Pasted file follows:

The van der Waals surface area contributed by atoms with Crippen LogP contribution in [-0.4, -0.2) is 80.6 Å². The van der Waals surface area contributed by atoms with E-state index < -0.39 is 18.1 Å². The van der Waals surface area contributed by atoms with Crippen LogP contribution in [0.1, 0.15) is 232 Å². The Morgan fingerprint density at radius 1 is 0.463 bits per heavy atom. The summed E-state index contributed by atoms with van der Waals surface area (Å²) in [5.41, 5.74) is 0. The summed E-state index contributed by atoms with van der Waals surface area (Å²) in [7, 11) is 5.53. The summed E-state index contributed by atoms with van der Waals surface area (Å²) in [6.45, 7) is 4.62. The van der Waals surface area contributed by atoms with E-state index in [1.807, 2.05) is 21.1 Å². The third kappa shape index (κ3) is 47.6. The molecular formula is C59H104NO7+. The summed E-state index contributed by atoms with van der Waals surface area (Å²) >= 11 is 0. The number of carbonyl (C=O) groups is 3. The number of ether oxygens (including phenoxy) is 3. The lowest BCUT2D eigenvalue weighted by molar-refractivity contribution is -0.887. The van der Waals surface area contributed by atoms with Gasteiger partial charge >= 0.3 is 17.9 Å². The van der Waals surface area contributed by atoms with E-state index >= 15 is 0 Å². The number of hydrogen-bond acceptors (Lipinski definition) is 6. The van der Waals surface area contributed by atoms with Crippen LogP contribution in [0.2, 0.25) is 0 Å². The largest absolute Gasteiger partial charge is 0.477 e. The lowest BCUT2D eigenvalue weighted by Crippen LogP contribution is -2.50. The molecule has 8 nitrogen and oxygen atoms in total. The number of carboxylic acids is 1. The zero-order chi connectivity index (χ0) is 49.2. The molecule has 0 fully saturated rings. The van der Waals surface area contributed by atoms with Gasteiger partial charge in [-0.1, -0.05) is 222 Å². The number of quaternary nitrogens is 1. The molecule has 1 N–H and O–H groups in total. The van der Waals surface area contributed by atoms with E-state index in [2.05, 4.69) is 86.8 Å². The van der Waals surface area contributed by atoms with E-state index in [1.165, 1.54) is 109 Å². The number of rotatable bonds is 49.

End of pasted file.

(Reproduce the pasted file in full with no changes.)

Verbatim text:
The van der Waals surface area contributed by atoms with Crippen LogP contribution in [-0.4, -0.2) is 80.6 Å². The van der Waals surface area contributed by atoms with E-state index < -0.39 is 18.1 Å². The van der Waals surface area contributed by atoms with Crippen LogP contribution in [0.1, 0.15) is 232 Å². The Morgan fingerprint density at radius 1 is 0.463 bits per heavy atom. The summed E-state index contributed by atoms with van der Waals surface area (Å²) in [5.41, 5.74) is 0. The summed E-state index contributed by atoms with van der Waals surface area (Å²) in [7, 11) is 5.53. The summed E-state index contributed by atoms with van der Waals surface area (Å²) in [6.45, 7) is 4.62. The van der Waals surface area contributed by atoms with E-state index in [1.807, 2.05) is 21.1 Å². The third kappa shape index (κ3) is 47.6. The molecular formula is C59H104NO7+. The summed E-state index contributed by atoms with van der Waals surface area (Å²) >= 11 is 0. The number of carbonyl (C=O) groups is 3. The number of ether oxygens (including phenoxy) is 3. The lowest BCUT2D eigenvalue weighted by molar-refractivity contribution is -0.887. The van der Waals surface area contributed by atoms with Gasteiger partial charge >= 0.3 is 17.9 Å². The van der Waals surface area contributed by atoms with E-state index >= 15 is 0 Å². The number of hydrogen-bond acceptors (Lipinski definition) is 6. The van der Waals surface area contributed by atoms with Crippen LogP contribution in [0.2, 0.25) is 0 Å². The largest absolute Gasteiger partial charge is 0.477 e. The lowest BCUT2D eigenvalue weighted by Crippen LogP contribution is -2.50. The molecule has 8 nitrogen and oxygen atoms in total. The number of carboxylic acids is 1. The zero-order chi connectivity index (χ0) is 49.2. The molecule has 0 fully saturated rings. The van der Waals surface area contributed by atoms with Gasteiger partial charge in [-0.1, -0.05) is 222 Å². The number of quaternary nitrogens is 1. The molecule has 1 N–H and O–H groups in total. The van der Waals surface area contributed by atoms with E-state index in [2.05, 4.69) is 86.8 Å². The van der Waals surface area contributed by atoms with E-state index in [1.165, 1.54) is 109 Å². The number of rotatable bonds is 49.